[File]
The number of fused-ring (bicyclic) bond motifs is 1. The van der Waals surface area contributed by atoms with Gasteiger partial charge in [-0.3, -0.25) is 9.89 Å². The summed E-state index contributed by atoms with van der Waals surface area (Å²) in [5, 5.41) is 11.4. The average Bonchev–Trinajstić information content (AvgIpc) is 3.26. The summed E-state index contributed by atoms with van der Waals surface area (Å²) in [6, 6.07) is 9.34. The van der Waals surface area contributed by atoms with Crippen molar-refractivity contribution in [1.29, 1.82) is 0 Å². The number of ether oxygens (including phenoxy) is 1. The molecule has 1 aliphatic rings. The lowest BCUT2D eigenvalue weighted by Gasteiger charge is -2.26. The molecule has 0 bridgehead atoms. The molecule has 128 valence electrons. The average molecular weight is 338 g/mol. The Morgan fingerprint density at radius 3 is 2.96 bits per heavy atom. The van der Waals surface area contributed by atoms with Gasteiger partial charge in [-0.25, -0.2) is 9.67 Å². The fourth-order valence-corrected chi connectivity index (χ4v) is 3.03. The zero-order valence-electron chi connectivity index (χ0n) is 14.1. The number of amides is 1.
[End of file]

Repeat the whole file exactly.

The number of fused-ring (bicyclic) bond motifs is 1. The van der Waals surface area contributed by atoms with Gasteiger partial charge in [-0.3, -0.25) is 9.89 Å². The summed E-state index contributed by atoms with van der Waals surface area (Å²) in [5, 5.41) is 11.4. The average Bonchev–Trinajstić information content (AvgIpc) is 3.26. The summed E-state index contributed by atoms with van der Waals surface area (Å²) in [6, 6.07) is 9.34. The van der Waals surface area contributed by atoms with Crippen molar-refractivity contribution in [1.29, 1.82) is 0 Å². The number of ether oxygens (including phenoxy) is 1. The molecule has 1 aliphatic rings. The lowest BCUT2D eigenvalue weighted by Gasteiger charge is -2.26. The molecule has 0 bridgehead atoms. The molecule has 128 valence electrons. The average molecular weight is 338 g/mol. The Morgan fingerprint density at radius 3 is 2.96 bits per heavy atom. The van der Waals surface area contributed by atoms with Gasteiger partial charge in [-0.25, -0.2) is 9.67 Å². The fourth-order valence-corrected chi connectivity index (χ4v) is 3.03. The zero-order valence-electron chi connectivity index (χ0n) is 14.1. The number of amides is 1.